Astronauts Stephen Robinson and Soichi Noguchi spent seven hours exchanging a broken down 660-pound gyroscope, which failed in 2002, with a new one.
"Oh, the view is priceless," Noguchi said as he hitched a ride to Discovery's cargo bay on the outpost's robotic arm. "I can see the moon."
With Robinson's help, Noguchi secured the controller aboard the shuttle and retrieved the new gyroscope for installation. After hours of tedious bolting and unbolting with specialized silver drivers, the pair completed the installation.
"This is just like putting in an airplane engine," said Robinson, a pilot.
"Just wiggling until you get it," Noguchi responded, causing his partner to chuckle.
"Yeah, exactly. Prepare to wiggle," Robinson said.
Both continued bolting and wiggling until the unit was tightly attached.
Their spacewalk came as NASA officials considered what to do about a ceramic cloth, called "gap filler," found sticking out between heat shield tiles in two places on the shuttle's underbelly.
There remains debate among engineers and others over how to handle what would be an unprecedented repair – and whether it is even necessary.
Some engineers worry that the protruding filler could trigger potentially treacherous overheating during re-entry.
"You don't want that to happen because it could effect your safety margin on the shuttle and damage heat shield tiles. You don't want to do that," said CBS News Space Consultant Bill Harwood.
A major fix would involve a spacewalk and a Discovery astronaut cutting off the material that sticks out or yanking out the gap filler altogether, reports CBS News Correspondent Mark Strassmann.
NASA officials stressed that Discovery and its crew could be perfectly safe flying back with the exposed filler. Space shuttles have flown with exposed filler many times before, just not necessarily with such a large protrusion.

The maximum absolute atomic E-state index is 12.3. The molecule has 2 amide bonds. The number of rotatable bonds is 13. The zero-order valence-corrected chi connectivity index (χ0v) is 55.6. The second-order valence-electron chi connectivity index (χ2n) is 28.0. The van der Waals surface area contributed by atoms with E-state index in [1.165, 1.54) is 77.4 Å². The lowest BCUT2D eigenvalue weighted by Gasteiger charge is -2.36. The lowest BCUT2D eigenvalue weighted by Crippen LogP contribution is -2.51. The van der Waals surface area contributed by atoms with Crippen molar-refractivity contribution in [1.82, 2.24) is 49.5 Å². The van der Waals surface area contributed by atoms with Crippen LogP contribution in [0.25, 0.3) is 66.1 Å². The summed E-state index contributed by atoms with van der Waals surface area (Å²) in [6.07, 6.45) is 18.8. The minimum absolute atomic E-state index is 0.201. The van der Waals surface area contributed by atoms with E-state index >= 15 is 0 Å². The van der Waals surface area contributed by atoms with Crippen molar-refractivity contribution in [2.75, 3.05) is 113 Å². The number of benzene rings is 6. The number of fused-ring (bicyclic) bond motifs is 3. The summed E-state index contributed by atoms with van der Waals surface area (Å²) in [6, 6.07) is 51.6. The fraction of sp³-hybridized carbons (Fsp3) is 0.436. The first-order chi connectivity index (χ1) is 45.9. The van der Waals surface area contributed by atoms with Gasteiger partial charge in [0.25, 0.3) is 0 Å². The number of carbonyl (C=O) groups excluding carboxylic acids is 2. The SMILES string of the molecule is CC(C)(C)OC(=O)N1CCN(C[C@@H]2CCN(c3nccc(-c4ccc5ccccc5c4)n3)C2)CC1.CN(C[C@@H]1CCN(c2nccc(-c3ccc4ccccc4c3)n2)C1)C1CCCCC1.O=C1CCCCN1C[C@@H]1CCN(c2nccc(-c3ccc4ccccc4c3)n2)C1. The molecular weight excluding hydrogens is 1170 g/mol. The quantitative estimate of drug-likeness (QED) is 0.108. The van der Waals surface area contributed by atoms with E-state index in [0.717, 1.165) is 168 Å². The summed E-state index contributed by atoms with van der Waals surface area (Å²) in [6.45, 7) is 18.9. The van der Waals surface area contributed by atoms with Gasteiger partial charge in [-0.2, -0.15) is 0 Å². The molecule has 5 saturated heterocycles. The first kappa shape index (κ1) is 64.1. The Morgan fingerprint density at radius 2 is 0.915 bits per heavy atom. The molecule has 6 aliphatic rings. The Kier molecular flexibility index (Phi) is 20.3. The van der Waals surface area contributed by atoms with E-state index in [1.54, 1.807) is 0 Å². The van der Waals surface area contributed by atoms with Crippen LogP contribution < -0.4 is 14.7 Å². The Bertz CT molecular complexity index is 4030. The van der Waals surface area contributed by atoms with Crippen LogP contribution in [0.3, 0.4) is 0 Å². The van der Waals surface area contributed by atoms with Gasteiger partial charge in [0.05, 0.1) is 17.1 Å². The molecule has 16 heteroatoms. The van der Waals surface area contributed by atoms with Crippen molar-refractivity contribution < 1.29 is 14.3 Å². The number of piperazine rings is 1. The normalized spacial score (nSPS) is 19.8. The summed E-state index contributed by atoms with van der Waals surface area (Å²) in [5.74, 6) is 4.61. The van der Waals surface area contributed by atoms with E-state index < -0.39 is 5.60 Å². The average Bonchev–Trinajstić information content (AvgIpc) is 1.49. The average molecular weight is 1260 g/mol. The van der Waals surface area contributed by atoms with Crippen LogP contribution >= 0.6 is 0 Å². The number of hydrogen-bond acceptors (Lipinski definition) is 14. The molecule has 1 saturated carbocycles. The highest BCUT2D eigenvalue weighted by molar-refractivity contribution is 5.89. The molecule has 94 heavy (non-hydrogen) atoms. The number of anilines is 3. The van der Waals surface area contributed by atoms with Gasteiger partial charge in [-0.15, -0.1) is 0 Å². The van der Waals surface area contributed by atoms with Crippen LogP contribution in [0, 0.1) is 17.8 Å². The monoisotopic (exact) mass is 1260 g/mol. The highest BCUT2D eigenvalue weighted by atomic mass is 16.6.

One piece is sticking out 1.1 inches. The other protrudes at an angle from six-tenths to nine-tenths of an inch. The general wisdom and flight history indicate that the limit should be a quarter-inch, said flight director Paul Hill
Deputy shuttle program manager Wayne Hale said more technical information is needed and the risks of causing further damage by going underneath the shuttle need to be considered.
"We certainly don't want to make the situation worse than it is," he said. "My immediate knee-jerk reaction was that we can live with this. On the other hand, this is bigger than we have seen before."
In 24 years of shuttle flight, astronauts have never ventured beneath their spacecraft in orbit and have made few repairs to their ship.
But if NASA's spacewalking specialists can come up with an easy fix, Hale says correcting the problem may be worth eliminating concern about flying home with the protrusions.
"Why would you not just go take care of it?" he asked. "Why should I lose sleep over these gap fillers if we can take care of them that easy?"
The tools are aboard Discovery and the crew has already been trained how to cut the fillers, Poulos said. The filler keeps the shuttle's thermal tiles from damaging one another as the spacecraft heats up during re-entry and its protective thermal layer shifts.
Hale, however, said the analysis isn't complete.
"I certainly think the jury is out at this point as to whether or not we will do anything," he said.